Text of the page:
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Fait accompli

The French loanword fait accompli translates literally to accomplished fact. In English, it’s a noun phrase referring to something that has been accomplished and cannot now be changed. Although it can refer to facts or conclusions, it’s usually used in reference to deeds. A fait accompli is irreversible.

Examples

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Some residents said they had considered the project a fait accompli. [New York Times]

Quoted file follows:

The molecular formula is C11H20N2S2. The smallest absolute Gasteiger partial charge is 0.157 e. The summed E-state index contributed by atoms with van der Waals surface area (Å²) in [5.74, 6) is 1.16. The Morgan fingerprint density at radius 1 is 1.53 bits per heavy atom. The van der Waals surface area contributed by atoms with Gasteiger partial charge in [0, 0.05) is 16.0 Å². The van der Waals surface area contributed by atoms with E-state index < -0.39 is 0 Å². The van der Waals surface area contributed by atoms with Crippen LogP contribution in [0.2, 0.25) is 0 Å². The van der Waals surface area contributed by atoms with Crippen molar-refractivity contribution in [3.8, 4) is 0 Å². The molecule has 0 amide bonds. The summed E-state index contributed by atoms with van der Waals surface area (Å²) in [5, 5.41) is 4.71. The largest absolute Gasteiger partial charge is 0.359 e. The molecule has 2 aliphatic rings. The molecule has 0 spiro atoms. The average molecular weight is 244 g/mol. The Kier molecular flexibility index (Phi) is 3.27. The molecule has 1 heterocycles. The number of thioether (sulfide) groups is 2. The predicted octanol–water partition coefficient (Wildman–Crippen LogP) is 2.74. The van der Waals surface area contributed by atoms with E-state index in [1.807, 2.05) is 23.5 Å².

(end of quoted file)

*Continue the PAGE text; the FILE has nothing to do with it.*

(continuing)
Neither of those facts makes the purchase a fait accompli for Rogers. [Toronto Sun]

The women’s movement has come a long way, but empowering young girls to make their own decisions and strive for their own dreams is no fait accompli. [Sydney Morning Herald]

Taiwan’s opposition senses a trap: that Beijing wants to draw Taiwan into an economic bear hug so closer political ties become a fait accompli. [Financial Times]

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